How to Increase Your Credit Score by 100 – 200 Points, Fast
Everyone wants to raise their credit score overnight, but, unfortunately, that just isn’t possible. Credit scores aren’t updated instantaneously; it usually takes about a month for any changes to take effect. Further, the equations and metrics used to determine credit scores are proprietary. We may have an idea of what factors into your credit score, and roughly to what extent, but the math is far from straightforward or exact. Ultimately, there is no definite or clear-cut system to boost your credit score in a predictable amount of time.
Don’t worry, there are still a few ways you can quickly and organically increase your credit score. It may not happen immediately, but these strategies can help speed up the process. After all, 100 or 200 points may be the difference between getting approved for a loan or new credit card. Try to stick to these credit card best practices if you want to increase your credit score quickly.
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Set Up Auto Pay and Payment Reminders
Making late credit card payments — or missing them altogether — is one of the easiest ways to damage your credit score. Depending on your personal credit history and what your score currently is, one missed payment can cause your credit score to decrease by 100 points. Your payment history makes up the largest portion of your FICO credit score, so it is an absolute necessity to make your minimum payments on time, each and every month, to improve your credit score.
You can use technology to your advantage here. Calendar reminders on your phone or computer can help you remember to actually make your payments. If you know you’ll have the funds to cover it, you should also consider setting up automatic monthly payments on your credit card. This will ensure that you never miss a payment and is a great way to start to raising your credit score.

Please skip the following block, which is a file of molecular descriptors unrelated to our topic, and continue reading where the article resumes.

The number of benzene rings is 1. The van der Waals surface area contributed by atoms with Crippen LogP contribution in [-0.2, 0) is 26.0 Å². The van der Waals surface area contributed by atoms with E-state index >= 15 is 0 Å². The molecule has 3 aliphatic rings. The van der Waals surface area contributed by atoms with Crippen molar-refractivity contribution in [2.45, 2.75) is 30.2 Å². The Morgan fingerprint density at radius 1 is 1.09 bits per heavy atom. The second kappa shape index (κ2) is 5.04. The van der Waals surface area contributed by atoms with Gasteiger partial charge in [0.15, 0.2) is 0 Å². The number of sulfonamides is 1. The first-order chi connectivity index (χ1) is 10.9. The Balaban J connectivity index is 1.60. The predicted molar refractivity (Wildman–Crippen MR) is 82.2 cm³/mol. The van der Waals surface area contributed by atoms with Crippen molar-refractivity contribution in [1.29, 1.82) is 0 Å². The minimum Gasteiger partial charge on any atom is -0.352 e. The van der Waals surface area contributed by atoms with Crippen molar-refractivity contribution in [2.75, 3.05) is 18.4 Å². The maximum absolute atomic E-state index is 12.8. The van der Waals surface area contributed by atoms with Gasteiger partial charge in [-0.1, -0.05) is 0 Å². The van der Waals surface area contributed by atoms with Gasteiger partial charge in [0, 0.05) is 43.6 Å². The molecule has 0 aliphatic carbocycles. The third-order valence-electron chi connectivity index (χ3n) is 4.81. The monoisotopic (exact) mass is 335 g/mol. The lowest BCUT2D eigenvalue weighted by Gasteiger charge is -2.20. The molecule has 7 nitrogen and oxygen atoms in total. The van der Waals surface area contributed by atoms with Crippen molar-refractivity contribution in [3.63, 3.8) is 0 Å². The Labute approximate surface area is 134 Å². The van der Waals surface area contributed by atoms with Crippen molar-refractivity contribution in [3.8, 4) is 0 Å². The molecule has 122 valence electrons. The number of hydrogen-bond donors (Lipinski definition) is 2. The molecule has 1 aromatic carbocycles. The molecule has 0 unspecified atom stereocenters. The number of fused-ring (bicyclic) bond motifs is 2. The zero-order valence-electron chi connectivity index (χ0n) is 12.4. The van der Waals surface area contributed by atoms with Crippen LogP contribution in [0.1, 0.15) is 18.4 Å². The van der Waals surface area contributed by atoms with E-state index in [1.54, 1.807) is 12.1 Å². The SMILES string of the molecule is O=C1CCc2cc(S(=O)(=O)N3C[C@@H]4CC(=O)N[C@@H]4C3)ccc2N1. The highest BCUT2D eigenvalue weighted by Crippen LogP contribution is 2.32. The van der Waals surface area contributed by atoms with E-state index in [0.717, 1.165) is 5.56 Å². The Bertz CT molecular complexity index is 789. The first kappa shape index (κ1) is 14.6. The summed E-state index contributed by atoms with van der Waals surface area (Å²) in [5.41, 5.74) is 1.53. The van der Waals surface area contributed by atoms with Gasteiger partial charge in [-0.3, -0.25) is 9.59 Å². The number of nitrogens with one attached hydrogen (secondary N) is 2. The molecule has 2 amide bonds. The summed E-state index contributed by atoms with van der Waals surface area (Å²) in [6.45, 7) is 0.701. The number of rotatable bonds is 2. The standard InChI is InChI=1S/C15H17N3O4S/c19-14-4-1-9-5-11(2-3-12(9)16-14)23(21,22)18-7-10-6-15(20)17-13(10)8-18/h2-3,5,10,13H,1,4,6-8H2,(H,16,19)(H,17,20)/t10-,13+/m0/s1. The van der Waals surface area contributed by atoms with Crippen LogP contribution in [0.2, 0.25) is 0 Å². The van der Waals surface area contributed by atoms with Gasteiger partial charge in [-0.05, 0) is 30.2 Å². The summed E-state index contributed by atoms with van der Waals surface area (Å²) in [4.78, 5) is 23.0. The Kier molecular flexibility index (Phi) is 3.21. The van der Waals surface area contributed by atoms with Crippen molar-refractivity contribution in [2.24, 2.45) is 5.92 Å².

Increase Access to Credit
Your credit utilization ratio is another important factor used to determine your credit score. If all of your sources of credit are maxed out, your credit utilization cannot be any higher. This makes you seem like a high risk borrower who doesn’t have the financial stability to pay off your debts.
Increasing your access to credit is a simple way to lower your credit utilization ratio as you work to pay off your debt. This will cause your utilization to decrease relative to the credit you have available. Consider applying for a secured credit card, asking someone with better credit to add you as an authorized user to one of their accounts, or asking your creditor to raise the limit on your card. These are all relatively safe ways to add a small boost to your credit score, as long as you continue to make your minimum monthly payments on time.
Erroneous credit card purchases or transactions are more common than you might think, which is why you should thoroughly look over your statements each month. Common errors include incorrect charges, accidental double charges, or credit card fraud. If you do notice any errors or suspicious charges on your statements, don’t hesitate to call your creditor and dispute the charges as soon as possible.
Fixing these errors can provide a relatively quick boost to your credit score, but you also need to be careful. You shouldn’t try to purposefully cover up your own credit mistakes, and you can’t erase or undo any missed payments at this point. Accidents do happen and you may unintentionally report an error, but don’t abuse this practice. If your creditor believes your credit disputes are dishonest, it could be a violation of your card agreement and lead to closure of your account altogether.
Deal with Delinquency